Memorial Day is popularly recognized as our national holiday for remembering those who were killed in wars.
As Barack Obama said the other day, it's a time to "pay tribute to our fallen heroes; and to remember the servicemen and women who cannot be with us this year because they are standing post far from home." He acknowledged that we have often "failed to give them the support they need" and promised that we are now "building a 21st century Department of Veterans Affairs with the largest single-year funding increase in three decades." Certainly veterans need better services and better access to them.
Some right-wing bloggers have been complaining about the President's confusion of Memorial day and Veterans day, but it seems reasonable to consider the larger context of what is being honored. We would not be remembering dead soldiers if they hadn't once been live soldiers.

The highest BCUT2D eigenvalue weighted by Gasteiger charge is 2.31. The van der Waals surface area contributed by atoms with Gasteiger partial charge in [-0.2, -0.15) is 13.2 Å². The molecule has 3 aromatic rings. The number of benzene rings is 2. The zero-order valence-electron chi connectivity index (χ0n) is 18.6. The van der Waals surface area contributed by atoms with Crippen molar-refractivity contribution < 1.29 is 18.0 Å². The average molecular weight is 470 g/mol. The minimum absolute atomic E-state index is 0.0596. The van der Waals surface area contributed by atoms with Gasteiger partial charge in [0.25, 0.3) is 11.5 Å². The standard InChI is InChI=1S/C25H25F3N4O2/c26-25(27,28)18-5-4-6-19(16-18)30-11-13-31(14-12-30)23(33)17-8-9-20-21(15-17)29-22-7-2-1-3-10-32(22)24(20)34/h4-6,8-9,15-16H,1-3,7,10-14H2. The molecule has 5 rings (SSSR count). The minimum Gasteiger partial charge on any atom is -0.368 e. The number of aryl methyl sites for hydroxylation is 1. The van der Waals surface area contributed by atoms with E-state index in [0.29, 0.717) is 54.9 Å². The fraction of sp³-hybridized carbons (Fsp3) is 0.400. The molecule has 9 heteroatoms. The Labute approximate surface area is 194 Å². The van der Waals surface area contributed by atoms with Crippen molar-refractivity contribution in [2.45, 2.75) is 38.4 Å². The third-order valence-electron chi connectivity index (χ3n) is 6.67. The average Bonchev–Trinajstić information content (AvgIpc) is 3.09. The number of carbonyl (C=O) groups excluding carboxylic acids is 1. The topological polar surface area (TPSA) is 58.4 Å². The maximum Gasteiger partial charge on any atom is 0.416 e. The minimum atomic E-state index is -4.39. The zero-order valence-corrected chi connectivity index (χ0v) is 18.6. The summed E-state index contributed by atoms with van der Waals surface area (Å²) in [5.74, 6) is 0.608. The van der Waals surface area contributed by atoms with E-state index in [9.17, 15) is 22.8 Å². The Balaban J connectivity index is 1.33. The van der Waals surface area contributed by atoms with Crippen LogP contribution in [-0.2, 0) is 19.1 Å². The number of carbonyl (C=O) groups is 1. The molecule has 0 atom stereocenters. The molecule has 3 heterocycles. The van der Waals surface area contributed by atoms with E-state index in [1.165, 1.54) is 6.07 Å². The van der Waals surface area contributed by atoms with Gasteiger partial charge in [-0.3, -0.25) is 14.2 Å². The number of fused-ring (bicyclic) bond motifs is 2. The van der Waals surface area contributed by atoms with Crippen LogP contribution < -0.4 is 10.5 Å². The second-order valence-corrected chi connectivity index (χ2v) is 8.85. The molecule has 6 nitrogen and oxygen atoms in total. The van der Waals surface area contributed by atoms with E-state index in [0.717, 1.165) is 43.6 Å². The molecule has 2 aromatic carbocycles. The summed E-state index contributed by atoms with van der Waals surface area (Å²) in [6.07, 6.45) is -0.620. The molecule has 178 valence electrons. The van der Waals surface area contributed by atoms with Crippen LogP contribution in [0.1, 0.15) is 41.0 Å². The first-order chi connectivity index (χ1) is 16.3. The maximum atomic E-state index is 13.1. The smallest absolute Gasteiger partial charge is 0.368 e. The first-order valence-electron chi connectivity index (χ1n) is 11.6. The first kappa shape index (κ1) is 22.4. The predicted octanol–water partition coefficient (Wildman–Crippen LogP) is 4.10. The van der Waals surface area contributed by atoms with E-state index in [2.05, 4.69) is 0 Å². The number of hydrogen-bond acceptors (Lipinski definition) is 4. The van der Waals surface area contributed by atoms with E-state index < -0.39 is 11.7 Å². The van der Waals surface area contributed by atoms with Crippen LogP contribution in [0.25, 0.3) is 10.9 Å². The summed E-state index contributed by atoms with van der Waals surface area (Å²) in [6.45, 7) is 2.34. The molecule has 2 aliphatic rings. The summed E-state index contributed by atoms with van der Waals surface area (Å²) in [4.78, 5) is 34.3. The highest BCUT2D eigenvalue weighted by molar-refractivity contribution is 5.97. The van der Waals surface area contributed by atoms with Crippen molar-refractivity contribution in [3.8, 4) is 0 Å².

We would also not be remembering so many dead soldiers if more of them had followed the model of Ehren Watada, the first commisioned officer to refuse deployment to Iraq. Last week he won a legal victory when the Justice Department dropped efforts to retry him after his court martial ended in a mistrial. But the Army still wants to punish him for declaring the Iraq war illegal and immoral, and for having the courage to call out "the deception . . . used to initiate and process this war."